AmeriCorps – the nation’s only federal agency committed to volunteerism and national service – asks for volunteers to be of service where they can and how they can to help address some of the nation’s most pressing challenges and helping strengthen opportunities to help Americans improve their lives.
While this mission is year-round, in 1994 Congress designated Martin Luther King Jr. Day – this year Monday, January 17 – a national day of service and charged AmeriCorps with leading the effort. The agency encourages volunteers to help their neighbors and their community by signing up to work with a local nonprofit on the MLK Day of Service.
The volunteer work can come in many forms, whether it’s providing food assistance to the unhoused or people who can’t afford groceries, cleaning up a local park, checking smoke detectors for a neighbor, addressing systemic inequities in local education, or another cause that is helping address unmet needs.
“Go out and do something for someone,” says Rhonda Taylor, AmeriCorps’ director of partnerships and program engagement. “We’re trying to get people to think, ‘What am I doing for my community and others?’”
“We hope King Day kicks off a whole year of activities, service and volunteering. We hope that individuals will think not just about getting involved but how can I really make a difference? How can my actions make a difference?”
While many Americans will have the day off, many others will be working. AmeriCorps encourages employers to support their employees who want to spend the day in service of others. “Service and volunteering are not only good for the communities where you live and work but good for creating teamwork and unity,” adds Taylor.
What Can You Do to Help Your Community?
Whether immediate or long term needs, big efforts or small, geographically nearby or virtually, Taylor encourages volunteers to consider what’s needed and, in serving their community, help bring about unity to Americans of different backgrounds and experiences.
Here are some ideas.
Is there a hunger crisis exacerbated because of the pandemic? Perhaps volunteer at a food bank, school, or place of worship.
Is systemic change needed to address the quality of schools in some neighborhoods because of inherently discriminatory property taxes? Advocate for change. Organize a tutoring project.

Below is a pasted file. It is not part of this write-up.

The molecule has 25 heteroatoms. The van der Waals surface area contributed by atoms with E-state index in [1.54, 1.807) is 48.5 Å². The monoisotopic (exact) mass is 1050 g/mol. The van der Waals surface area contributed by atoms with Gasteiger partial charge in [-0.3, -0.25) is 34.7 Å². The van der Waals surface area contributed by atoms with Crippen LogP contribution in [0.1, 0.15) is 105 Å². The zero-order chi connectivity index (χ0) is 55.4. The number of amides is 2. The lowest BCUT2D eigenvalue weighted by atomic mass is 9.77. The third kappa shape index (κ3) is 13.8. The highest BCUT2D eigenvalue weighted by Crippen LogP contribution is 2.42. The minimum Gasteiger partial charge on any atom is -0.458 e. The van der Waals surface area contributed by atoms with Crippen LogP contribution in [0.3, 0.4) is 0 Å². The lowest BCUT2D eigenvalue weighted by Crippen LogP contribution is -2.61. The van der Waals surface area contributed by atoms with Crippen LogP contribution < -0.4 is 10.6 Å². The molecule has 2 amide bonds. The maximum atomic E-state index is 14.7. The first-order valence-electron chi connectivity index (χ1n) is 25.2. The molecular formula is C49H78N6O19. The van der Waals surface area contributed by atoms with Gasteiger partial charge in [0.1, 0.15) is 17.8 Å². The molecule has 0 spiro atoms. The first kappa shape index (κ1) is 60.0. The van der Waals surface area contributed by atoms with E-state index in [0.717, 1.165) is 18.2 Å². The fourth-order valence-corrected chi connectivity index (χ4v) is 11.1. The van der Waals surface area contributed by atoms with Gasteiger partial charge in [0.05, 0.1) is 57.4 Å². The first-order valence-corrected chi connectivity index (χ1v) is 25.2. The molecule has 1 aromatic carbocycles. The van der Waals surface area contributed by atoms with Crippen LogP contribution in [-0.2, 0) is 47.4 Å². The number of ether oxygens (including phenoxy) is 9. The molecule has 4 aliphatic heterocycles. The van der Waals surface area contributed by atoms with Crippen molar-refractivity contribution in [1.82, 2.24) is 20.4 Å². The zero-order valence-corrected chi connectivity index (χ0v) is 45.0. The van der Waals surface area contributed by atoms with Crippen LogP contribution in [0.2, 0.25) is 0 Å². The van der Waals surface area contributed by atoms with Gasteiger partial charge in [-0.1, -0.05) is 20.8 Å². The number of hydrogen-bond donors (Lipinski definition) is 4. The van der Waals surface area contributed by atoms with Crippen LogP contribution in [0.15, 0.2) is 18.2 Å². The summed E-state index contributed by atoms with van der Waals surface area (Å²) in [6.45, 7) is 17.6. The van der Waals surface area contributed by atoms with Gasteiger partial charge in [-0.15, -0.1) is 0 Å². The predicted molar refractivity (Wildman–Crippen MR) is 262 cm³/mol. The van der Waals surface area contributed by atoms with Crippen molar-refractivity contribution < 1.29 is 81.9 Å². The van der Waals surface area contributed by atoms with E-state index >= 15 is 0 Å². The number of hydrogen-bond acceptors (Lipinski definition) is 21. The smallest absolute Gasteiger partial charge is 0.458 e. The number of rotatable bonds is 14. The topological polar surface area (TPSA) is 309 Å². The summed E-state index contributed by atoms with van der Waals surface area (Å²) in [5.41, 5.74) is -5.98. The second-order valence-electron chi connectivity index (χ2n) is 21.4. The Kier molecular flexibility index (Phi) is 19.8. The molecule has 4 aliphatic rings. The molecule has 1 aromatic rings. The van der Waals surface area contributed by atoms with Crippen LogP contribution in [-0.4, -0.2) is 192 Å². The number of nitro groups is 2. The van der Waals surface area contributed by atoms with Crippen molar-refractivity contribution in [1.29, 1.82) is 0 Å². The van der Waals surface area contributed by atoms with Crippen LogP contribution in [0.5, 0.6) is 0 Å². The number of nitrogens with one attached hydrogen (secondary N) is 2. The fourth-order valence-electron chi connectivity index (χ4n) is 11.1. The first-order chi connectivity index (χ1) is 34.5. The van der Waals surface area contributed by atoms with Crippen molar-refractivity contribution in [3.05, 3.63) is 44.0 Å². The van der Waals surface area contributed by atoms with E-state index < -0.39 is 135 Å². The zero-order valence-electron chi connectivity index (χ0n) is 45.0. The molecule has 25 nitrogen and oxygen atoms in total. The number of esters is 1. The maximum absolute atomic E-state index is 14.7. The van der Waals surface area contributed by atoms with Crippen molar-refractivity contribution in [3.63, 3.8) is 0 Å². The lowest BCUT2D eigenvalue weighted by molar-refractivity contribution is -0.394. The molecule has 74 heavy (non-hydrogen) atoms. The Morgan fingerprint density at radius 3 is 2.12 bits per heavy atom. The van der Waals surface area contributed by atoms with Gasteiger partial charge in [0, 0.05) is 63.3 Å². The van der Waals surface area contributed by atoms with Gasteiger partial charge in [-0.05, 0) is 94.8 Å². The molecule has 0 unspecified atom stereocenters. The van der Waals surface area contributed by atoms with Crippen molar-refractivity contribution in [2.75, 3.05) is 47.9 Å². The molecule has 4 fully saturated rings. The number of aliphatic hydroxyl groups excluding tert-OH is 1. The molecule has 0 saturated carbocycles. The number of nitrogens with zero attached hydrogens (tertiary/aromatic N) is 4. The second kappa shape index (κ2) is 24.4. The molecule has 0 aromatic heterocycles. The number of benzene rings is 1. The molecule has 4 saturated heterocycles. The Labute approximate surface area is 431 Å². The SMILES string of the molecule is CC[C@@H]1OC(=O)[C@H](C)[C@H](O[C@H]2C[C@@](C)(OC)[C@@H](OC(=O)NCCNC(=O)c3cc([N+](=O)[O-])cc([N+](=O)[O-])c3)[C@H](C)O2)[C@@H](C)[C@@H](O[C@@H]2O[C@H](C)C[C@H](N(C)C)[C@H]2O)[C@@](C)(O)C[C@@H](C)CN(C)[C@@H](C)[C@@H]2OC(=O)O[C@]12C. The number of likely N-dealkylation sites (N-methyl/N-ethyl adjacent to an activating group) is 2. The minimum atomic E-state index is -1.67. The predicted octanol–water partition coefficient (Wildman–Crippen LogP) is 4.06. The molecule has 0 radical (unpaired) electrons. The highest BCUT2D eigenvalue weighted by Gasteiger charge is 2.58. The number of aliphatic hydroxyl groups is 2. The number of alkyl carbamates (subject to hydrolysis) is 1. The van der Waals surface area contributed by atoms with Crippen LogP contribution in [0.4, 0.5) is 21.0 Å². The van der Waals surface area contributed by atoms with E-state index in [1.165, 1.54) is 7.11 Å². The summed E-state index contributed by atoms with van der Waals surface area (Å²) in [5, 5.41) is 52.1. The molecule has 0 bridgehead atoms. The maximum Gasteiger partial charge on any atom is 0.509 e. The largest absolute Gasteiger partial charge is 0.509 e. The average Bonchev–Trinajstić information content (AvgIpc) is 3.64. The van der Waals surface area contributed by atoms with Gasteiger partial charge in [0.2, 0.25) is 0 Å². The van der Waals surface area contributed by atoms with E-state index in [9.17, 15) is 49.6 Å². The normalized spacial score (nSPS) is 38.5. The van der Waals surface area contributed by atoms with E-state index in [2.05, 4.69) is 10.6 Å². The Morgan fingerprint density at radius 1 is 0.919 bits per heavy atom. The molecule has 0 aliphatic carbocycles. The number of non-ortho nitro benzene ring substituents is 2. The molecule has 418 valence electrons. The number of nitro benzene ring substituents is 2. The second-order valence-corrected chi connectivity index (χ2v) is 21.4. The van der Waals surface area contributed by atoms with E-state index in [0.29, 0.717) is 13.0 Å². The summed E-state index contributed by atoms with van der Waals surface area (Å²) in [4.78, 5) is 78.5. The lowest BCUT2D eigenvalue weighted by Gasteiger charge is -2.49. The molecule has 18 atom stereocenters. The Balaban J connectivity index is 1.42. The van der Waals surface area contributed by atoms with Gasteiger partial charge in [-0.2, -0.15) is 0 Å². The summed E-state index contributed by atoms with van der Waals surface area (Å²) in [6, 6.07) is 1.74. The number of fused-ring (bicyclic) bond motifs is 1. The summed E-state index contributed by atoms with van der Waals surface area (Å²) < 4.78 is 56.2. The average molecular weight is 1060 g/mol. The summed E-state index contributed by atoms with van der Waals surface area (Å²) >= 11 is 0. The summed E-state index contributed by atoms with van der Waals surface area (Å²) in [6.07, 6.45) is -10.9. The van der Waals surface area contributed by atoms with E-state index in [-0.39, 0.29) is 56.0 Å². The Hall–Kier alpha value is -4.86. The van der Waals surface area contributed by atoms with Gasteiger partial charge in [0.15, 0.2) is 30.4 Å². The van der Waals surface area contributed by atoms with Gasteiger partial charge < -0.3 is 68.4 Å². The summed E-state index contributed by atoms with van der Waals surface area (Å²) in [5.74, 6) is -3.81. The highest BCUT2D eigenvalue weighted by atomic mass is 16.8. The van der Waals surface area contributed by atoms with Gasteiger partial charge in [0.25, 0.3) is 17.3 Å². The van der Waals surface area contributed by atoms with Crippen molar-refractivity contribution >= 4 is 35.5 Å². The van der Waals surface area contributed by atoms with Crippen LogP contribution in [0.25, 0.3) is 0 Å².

Do senior neighbors on your block need some help to live safely in their homes? Clean off their steps so they don’t slip. Offer to pick up and deliver their groceries.
How Do You Connect to Opportunities to Help?
The theme of this year’s MLK Day of Service is the Fierce Urgency of Now. The name comes from Dr. King’s speech during the March on Washington in August of 1963 in which he described a “fierce urgency of now” during the civil rights movement. The organization says that “more than 50 years later, his words have renewed meaning” as the global pandemic has “opened our eyes wider to the inequity in the world. They remind us that we are stronger when we march forward, together.”
“It’s not just about getting out and getting involved, but the beginning of helping to realize Dr. King’s dream of a beloved community. And each year we recommit ourselves to that, and take action that builds to something bigger than the sum of its parts,” Taylor says.
While it’s impossible to track all of the opportunities to serve, Taylor calls out a new participant this year. The United Way of the Dutchess-Orange Region in New York state is creating an opportunity that allows people to participate from anywhere. It’s using the month of January to promote diversity, equity and inclusion daily projects.
To make it easier for anyone looking for a way to give back, the organization encourages programs to register their projects in the the search portal so they’re discoverable.
What does the MLK Day of Service look like? Watch this AmeriCorps video from this year.